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1915: The Battle of Dogger Bank to Gallipoli

by Saul David

This special ebook has been created by historian Saul David from his acclaimed work 100 Days to Vistory: How the Great War was Fought and Won, which was described by the Mail on Sunday as 'Inspired' and by Charles Spencer as 'A work of great originality and insight'. Through key dates from the Battle of Dogger Bank on 24th January 1914, to the Gallipoli landings, Saul David's gripping narrative is an enthralling tribute to a generation of men and women whose sacrifice should never be forgotten.

The 1915 Campaign: The 1915 Campaign

by Andrew Rawson

The British Expeditionary Force – The 1915 Campaign is a thorough account of the BEF’s actions during the battles of 1915 and early 1916, starting with the success at Neuve Chapelle in March and the nightmare gas attack at Ypres in April. It follows their

1916: Verdun to the Somme

by Saul David

This special ebook has been created by historian Saul David from his acclaimed work 100 Days to Victory: How the Great War was Fought and Won, which was described by the Mail on Sunday as 'Inspired' and by Charles Spencer as 'A work of great originality and insight'. Through key dates from the introduction of conscription in Britain on 27 January 1916, to the first day of the Somme on 1 July 1916, Saul David's gripping narrative is an enthralling tribute to a generation of men and women whose sacrifice should never be forgotten.

The 1916 Battle of the Somme Reconsidered

by Peter Liddle

Twenty-four years after the publication of his classic study of the Somme, Peter Liddle reconsiders the battle in the light of recent scholarship. The battle still gives rise to fierce debate and, with Passchendaele, it is often seen as the epitome of the tragic folly of the First World War. But is this a reasoned judgement? Peter Liddle, in this authoritative study, re-examines the concept and planning of the operation and follows the course of the action through the entire four and a half months of the fighting. His narrative is based on the graphic testimony of the men engaged in the struggle, not just concentrating on the front-line infantryman but also the gunner, sapper, medical man, airman and yes, the nurse, playing her crucial role behind the line of battle. The reader is privileged in getting a direct insight into how those who were there coped with the extraordinary, often prolonged, stress of the experience and maintained to a remarkable degree a level of morale adequate for what had to be endured.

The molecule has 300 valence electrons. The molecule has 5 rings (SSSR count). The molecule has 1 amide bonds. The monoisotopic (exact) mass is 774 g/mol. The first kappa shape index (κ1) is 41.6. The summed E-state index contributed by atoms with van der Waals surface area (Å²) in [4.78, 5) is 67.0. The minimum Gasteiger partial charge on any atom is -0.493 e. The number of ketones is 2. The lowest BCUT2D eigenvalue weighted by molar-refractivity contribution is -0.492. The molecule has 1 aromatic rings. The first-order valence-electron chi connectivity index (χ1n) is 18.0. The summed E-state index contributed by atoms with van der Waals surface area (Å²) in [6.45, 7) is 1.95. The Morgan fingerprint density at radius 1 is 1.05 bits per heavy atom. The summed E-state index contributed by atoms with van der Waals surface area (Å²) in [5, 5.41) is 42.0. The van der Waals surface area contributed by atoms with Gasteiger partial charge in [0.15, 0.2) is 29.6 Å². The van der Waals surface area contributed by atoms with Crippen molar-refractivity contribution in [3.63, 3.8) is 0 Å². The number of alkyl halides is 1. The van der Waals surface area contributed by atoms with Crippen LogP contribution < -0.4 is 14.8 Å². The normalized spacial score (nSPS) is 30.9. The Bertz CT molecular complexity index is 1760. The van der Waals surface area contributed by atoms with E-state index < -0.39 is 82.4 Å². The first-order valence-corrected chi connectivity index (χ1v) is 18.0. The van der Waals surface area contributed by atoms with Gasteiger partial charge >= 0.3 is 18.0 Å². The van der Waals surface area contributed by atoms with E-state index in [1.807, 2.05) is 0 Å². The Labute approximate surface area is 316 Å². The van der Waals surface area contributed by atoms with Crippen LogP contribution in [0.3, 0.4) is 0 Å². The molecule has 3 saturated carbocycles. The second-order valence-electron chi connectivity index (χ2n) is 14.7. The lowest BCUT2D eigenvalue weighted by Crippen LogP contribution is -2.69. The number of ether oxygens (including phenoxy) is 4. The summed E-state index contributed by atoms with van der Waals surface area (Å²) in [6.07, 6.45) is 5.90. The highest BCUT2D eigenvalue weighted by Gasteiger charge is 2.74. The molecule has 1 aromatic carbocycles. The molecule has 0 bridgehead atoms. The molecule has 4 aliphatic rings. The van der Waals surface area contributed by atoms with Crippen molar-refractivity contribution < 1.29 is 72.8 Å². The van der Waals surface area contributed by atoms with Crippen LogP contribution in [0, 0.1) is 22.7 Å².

1916 in Global Context: An anti-Imperial moment (Routledge Studies in Modern European History)

by Enrico Dal Lago Róisín Healy Gearóid Barry

The year 1916 has recently been identified as "a tipping point for the intensification of protests, riots, uprisings and even revolutions." Many of these constituted a challenge to the international pre-war order of empires, and thus collectively represent a global anti-imperial moment, which was the revolutionary counterpart to the later diplomatic attempt to construct a new world order in the so-called Wilsonian moment. Chief among such events was the Easter Rising in Ireland, an occurrence that took on worldwide significance as a challenge to the established order. This is the first collection of specialist studies that aims at interpreting the global significance of the year 1916 in the decline of empires.

1917: Key Dates and Events from the Fourth Year of the First World War

by Saul David

This special ebook has been created by historian Saul David from his acclaimed work 100 Days to Victory: How the Great War was Fought and Won, which was described by the Mail on Sunday as 'Inspired' and by Charles Spencer as 'A work of great originality and insight'. Through key dates from the abdication of Tsar Nicholas II, to the capture of Jerusalem, Saul David's gripping narrative is an enthralling tribute to a generation of men and women whose sacrifice should never be forgotten.

1918: The Last Act (Pen and Sword Military Classics)

by Barrie Pitt